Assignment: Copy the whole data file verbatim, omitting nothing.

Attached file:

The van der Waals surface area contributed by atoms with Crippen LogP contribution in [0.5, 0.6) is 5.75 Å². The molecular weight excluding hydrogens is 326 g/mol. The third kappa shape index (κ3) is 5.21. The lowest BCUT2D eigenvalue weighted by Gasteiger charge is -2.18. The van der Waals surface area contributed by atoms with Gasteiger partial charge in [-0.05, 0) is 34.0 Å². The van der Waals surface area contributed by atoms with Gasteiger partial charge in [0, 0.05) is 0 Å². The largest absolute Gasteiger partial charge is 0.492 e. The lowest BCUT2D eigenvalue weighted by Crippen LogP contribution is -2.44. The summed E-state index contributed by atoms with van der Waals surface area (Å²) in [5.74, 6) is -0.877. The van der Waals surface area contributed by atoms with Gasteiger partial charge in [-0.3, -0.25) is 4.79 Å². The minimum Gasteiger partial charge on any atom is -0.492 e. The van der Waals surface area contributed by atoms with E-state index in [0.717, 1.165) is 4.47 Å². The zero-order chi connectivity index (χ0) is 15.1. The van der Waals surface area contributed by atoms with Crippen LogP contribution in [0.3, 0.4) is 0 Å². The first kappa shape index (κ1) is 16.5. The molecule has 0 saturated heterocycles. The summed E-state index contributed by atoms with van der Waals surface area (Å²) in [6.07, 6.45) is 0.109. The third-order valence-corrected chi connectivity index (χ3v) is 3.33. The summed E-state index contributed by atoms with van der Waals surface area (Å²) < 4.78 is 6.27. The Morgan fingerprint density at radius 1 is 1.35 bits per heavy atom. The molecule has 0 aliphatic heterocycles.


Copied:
The van der Waals surface area contributed by atoms with Crippen LogP contribution in [0.5, 0.6) is 5.75 Å². The molecular weight excluding hydrogens is 326 g/mol. The third kappa shape index (κ3) is 5.21. The lowest BCUT2D eigenvalue weighted by Gasteiger charge is -2.18. The van der Waals surface area contributed by atoms with Gasteiger partial charge in [-0.05, 0) is 34.0 Å². The van der Waals surface area contributed by atoms with Gasteiger partial charge in [0, 0.05) is 0 Å². The largest absolute Gasteiger partial charge is 0.492 e. The lowest BCUT2D eigenvalue weighted by Crippen LogP contribution is -2.44. The summed E-state index contributed by atoms with van der Waals surface area (Å²) in [5.74, 6) is -0.877. The van der Waals surface area contributed by atoms with Gasteiger partial charge in [-0.3, -0.25) is 4.79 Å². The minimum Gasteiger partial charge on any atom is -0.492 e. The van der Waals surface area contributed by atoms with E-state index in [0.717, 1.165) is 4.47 Å². The zero-order chi connectivity index (χ0) is 15.1. The van der Waals surface area contributed by atoms with Crippen LogP contribution in [0.3, 0.4) is 0 Å². The first kappa shape index (κ1) is 16.5. The molecule has 0 saturated heterocycles. The summed E-state index contributed by atoms with van der Waals surface area (Å²) in [6.07, 6.45) is 0.109. The third-order valence-corrected chi connectivity index (χ3v) is 3.33. The summed E-state index contributed by atoms with van der Waals surface area (Å²) < 4.78 is 6.27. The Morgan fingerprint density at radius 1 is 1.35 bits per heavy atom. The molecule has 0 aliphatic heterocycles.